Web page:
When Wesley Taylor takes the stage as part of Signature Theatre’s popular summer cabaret series this weekend, the theater veteran will chronical what he describes as “a self-indulgent timeline from an attention-starved youth to grown-up Wes.”
Aptly named “Finally a show about me,” with one performance Friday night and two scheduled for Saturday, Taylor will weave about 10 songs through hilarious stories of adolescence and the journey he took to become the man he is today.
“It’s going to be more storytelling interrupted by song than it will be a concert with banter,” Taylor said. “I’m showing video clips of me as a young tike; my ridiculous younger self starved for attention, and the show will morph into tales of my adolescence and coming out and my family life, and going to New York.”
And that means plenty of audition tales, which can often be some of the most fun stories to hear.
“There will be stories of fumbles and getting my PhD in show business along the way,” he said. “I haven’t done a solo show in about 10 years, but that was even more a duet show, so this is something very new to me.”
On Broadway, he originated the role of Franz in “Rock of Ages” and went on to play Lucas Beineke in “The Addams Family” and Sheldon Plankton in “Spongebob Squarepants: The Broadway Musical.”
His cabaret show will most likely include some songs from each, though he hints they might not be the songs he actually sang in those shows.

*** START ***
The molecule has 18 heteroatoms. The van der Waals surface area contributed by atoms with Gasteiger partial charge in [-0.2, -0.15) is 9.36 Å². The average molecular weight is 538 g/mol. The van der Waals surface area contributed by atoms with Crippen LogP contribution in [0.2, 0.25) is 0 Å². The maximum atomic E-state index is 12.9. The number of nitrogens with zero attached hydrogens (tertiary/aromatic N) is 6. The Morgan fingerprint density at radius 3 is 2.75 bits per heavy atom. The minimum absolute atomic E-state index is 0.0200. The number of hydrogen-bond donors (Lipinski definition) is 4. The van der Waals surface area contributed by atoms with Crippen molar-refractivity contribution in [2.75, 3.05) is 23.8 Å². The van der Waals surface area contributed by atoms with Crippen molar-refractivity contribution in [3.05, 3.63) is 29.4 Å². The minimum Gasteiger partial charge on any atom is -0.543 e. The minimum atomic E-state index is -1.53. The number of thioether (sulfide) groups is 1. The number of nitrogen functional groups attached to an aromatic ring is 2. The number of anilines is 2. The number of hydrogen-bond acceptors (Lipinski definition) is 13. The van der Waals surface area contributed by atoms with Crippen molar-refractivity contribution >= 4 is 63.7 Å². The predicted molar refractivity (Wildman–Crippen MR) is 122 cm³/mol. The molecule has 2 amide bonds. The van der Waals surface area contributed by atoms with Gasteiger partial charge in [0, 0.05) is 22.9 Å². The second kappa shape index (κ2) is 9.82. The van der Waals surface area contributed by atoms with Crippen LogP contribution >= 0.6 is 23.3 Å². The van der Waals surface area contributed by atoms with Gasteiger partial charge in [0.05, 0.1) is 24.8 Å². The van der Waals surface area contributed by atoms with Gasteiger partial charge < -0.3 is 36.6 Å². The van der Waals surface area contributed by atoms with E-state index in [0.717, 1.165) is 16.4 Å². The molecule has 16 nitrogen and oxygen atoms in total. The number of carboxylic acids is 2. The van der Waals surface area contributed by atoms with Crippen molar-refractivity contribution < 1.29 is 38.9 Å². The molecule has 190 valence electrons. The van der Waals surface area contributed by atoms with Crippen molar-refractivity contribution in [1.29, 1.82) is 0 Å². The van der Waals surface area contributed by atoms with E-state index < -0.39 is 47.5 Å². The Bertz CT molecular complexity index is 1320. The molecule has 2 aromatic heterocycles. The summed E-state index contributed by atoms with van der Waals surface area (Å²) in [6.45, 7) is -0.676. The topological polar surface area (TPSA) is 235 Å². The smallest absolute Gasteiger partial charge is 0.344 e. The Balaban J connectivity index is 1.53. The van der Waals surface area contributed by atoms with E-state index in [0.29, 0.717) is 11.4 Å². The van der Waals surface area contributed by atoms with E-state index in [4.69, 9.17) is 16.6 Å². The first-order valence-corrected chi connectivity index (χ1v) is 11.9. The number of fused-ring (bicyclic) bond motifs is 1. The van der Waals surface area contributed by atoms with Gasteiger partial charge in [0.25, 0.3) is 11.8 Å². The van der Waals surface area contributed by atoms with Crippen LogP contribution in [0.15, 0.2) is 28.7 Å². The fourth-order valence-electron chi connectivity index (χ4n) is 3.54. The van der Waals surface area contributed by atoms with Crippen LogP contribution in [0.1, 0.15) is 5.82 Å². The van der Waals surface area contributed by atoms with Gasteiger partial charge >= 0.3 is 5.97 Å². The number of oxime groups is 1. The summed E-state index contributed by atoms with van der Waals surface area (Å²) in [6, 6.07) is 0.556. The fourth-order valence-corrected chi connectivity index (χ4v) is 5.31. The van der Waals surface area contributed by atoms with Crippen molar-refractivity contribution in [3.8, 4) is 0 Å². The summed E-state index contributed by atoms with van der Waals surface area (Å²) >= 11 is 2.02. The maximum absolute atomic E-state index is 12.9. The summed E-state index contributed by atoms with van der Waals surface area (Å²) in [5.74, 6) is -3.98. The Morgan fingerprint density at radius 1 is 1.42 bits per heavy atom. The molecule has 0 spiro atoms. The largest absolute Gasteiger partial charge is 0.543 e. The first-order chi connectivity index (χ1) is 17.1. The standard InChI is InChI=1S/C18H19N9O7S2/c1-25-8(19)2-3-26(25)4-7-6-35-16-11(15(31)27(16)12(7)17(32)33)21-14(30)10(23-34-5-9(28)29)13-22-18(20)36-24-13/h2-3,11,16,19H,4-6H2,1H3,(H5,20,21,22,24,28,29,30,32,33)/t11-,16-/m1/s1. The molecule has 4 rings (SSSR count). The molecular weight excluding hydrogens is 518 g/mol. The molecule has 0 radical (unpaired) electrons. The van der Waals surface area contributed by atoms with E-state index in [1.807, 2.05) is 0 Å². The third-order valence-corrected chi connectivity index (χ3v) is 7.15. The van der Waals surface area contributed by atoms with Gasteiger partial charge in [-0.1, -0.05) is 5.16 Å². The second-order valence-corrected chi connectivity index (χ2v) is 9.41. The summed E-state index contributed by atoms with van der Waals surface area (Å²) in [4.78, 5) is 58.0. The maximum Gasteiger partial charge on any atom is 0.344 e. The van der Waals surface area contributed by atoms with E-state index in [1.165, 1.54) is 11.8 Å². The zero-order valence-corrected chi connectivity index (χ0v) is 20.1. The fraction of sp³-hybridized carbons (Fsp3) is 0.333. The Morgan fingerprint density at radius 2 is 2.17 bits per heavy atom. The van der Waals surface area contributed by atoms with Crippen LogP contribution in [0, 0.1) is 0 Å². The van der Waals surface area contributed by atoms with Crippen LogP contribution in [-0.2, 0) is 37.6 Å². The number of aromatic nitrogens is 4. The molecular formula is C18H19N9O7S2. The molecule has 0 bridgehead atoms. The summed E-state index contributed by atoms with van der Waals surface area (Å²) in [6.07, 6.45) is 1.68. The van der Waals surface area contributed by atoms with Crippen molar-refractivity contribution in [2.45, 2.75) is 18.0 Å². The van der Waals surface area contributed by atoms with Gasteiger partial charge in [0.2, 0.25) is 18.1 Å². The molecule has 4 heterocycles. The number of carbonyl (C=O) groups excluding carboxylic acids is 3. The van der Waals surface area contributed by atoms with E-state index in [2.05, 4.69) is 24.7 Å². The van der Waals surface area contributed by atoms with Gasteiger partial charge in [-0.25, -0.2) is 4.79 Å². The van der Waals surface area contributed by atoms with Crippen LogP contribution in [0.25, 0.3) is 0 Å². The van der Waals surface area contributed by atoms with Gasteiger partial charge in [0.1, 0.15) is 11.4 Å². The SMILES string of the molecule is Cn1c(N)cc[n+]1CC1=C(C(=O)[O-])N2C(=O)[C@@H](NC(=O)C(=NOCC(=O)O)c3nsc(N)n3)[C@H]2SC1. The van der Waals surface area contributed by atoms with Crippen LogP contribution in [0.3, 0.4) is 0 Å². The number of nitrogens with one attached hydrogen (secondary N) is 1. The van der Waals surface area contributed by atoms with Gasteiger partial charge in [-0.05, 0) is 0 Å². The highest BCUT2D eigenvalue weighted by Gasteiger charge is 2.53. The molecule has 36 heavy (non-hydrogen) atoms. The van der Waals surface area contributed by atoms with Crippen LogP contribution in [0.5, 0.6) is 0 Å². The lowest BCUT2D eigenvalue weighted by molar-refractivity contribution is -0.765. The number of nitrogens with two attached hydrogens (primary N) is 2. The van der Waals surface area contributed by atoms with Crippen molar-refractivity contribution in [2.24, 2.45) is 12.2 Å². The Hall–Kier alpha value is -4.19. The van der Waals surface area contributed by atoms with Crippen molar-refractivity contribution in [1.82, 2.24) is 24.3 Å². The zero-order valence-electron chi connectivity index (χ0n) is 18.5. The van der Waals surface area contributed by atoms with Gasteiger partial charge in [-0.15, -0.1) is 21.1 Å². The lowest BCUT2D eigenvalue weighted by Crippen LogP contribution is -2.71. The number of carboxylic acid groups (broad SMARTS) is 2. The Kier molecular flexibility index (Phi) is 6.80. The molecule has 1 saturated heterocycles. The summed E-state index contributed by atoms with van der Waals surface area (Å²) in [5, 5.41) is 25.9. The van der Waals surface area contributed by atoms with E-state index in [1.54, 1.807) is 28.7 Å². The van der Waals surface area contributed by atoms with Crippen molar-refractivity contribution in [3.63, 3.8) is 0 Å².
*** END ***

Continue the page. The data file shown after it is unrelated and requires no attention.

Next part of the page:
Taylor is no stranger to Signature audiences, having played the role of The Emcee in the 2015 production of John Kander and Fred Ebb’s “Cabaret.”
“At the beginning of my concert, I’m going to poke fun of myself at doing some bad press when I was there last time,” he said. “When I first got down there to do ‘Cabaret,’ I was so excited to do this iconic character and I wasn’t really understanding the weight of my words and the significance behind them.”
In one fateful interview, someone asked him what it was like to leave the high-intensity world of Broadway to do a show in D.C., and Taylor somewhat put his foot in his mouth.
“I was trying to say that these are the opportunities to help me grow and stretch my muscles, and get to play characters I may not be able to get to play in New York City,” he said. “What ended up in print was that I was indirectly calling D.C. a training wheels’ city. It was extremely condescending and arrogant and I just regret it. I’m obsesses with the D.C. area and constantly inspired by the art that gets produced down there.”
Despite what he considered “bad press,” the D.C. audiences never held it against him, and he came back to the area this past April performing in the Kennedy Center’s Broadway Center Stage production of The Who’s “Tommy,” playing Cousin Kevin.
“I wasn’t that familiar with ‘Tommy’ other than when I was 10 years old, my mother took me to the national tour when it came through Orlando, where I grew up,” he said. “I remember my mom covered my eyes and shielded me from all this salacious content on stage, which is really all I remembered.”
But he was thrilled to be offered the role and all his friends immediately told him how perfect the part would be for him.
“I don’t usually get attracted to leading men parts, I’m more attracted to the supporting players generally,” Taylor said. “I do have a darkness to me that people gravitate towards casting me in sinister or villainous roles. I’m 32, going on 33 in a few weeks, and I feel like I’m in the decade playing the parts I was meant to play.”
Elsewhere, Taylor just finished shooting the third season of his web series, “Indoor Boys,” and will begin editing for a fall release; he’ll be doing a lab of a new musical called “The Weatherman” at La Jolla; and he recently became engaged to fellow Broadway star Isaac Powell.
“Things are busy but great,” he said. And you can hear more about all of this in his show.